FAQ City: The Blue Line Extension: You've Got Questions, He's Got Answers

Mar 13, 2018

It was only around 70 years ago that Charlotte had a booming trolley system, with dozens of orange-colored streetcars running up and down the middle of Queens Road, The Plaza, and other surrounding streets and neighborhoods. That is, until the late 1930s came around, and the city dismantled the system, envisioning a future where cars and buses would become the city's primary modes of transportation.

Now, the city is decidedly moving back in the opposite direction, imagining a future where Charlotteans do use rail lines, in addition to cars and buses, after all. The rail revival has been picking up steam over the last few decades, beginning with the reintroduction of the trolley in 1996, followed by the historic opening of the LYNX Blue Line in 2007 and the opening of the Gold Line streetcar in 2015, and now, in present day, with the launching of the Blue Line extension connecting uptown to UNC Charlotte.

The new 9.3 mile light rail line officially opens to the public on Friday, March 16, (seven months behind its originally-planned launch date: August 2017) and at a cost of nearly $1.2 billion, making it the most expensive public works project in Charlotte's history.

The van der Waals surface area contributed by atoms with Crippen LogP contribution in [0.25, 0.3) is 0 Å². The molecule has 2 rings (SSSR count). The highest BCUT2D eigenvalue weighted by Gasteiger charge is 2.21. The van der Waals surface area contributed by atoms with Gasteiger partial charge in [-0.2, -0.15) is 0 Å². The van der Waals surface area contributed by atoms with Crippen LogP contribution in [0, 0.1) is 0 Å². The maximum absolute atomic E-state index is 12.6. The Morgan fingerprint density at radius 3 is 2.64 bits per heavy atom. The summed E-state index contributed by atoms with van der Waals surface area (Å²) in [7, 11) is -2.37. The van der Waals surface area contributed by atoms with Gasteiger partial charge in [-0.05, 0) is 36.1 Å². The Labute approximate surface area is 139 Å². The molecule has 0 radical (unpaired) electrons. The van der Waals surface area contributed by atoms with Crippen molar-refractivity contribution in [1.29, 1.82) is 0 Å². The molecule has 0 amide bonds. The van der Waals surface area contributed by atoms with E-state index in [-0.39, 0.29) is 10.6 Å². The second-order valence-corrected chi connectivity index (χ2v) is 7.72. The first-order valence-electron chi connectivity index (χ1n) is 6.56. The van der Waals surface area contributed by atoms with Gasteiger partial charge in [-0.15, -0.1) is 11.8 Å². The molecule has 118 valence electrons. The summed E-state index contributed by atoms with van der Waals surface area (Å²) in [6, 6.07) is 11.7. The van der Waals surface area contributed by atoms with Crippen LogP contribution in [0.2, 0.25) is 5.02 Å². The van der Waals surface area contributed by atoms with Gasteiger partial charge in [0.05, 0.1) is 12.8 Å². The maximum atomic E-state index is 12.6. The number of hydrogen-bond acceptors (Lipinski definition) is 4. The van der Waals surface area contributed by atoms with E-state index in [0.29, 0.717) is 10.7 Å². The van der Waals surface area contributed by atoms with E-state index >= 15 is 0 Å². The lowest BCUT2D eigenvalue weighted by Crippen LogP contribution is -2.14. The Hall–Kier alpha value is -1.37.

Over the last few weeks, WFAE has been calling for listeners to send in their questions about the new Blue Line extension. According to our submissions, people are curious about the project's design, its practicality, and what kinds of future rail projects the city might have in store.

On today's episode of FAQ City, we relay those listener-submitted questions to CATS CEO John Lewis, who was kind enough to join us at a newly built train stop on 9th Street just outside uptown, and provide us with answers!

Do you have more questions about the new light rail line (or anything else about Charlotte's history, culture, and transportation)? Let us know in the box below! We'll have much more coverage of the new Blue Line extension's debut throughout this week on WFAE.

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